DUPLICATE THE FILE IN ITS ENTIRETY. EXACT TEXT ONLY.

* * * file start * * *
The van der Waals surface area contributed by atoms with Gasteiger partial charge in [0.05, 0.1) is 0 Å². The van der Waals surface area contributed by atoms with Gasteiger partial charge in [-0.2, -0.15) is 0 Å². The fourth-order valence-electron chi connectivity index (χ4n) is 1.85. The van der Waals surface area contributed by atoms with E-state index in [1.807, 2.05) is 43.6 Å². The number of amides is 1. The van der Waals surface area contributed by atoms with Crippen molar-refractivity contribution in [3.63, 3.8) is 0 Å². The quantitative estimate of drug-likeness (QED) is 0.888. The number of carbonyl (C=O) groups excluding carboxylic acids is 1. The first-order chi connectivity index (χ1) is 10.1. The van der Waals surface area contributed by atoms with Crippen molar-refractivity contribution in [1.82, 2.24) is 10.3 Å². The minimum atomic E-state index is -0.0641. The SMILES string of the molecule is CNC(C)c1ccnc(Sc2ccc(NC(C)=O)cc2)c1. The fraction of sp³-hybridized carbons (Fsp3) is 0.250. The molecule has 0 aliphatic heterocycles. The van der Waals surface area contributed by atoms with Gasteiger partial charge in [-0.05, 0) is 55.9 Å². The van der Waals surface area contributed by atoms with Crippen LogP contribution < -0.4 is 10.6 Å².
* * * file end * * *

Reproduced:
The van der Waals surface area contributed by atoms with Gasteiger partial charge in [0.05, 0.1) is 0 Å². The van der Waals surface area contributed by atoms with Gasteiger partial charge in [-0.2, -0.15) is 0 Å². The fourth-order valence-electron chi connectivity index (χ4n) is 1.85. The van der Waals surface area contributed by atoms with E-state index in [1.807, 2.05) is 43.6 Å². The number of amides is 1. The van der Waals surface area contributed by atoms with Crippen molar-refractivity contribution in [3.63, 3.8) is 0 Å². The quantitative estimate of drug-likeness (QED) is 0.888. The number of carbonyl (C=O) groups excluding carboxylic acids is 1. The first-order chi connectivity index (χ1) is 10.1. The van der Waals surface area contributed by atoms with Crippen molar-refractivity contribution in [1.82, 2.24) is 10.3 Å². The minimum atomic E-state index is -0.0641. The SMILES string of the molecule is CNC(C)c1ccnc(Sc2ccc(NC(C)=O)cc2)c1. The fraction of sp³-hybridized carbons (Fsp3) is 0.250. The molecule has 0 aliphatic heterocycles. The van der Waals surface area contributed by atoms with Gasteiger partial charge in [-0.05, 0) is 55.9 Å². The van der Waals surface area contributed by atoms with Crippen LogP contribution < -0.4 is 10.6 Å².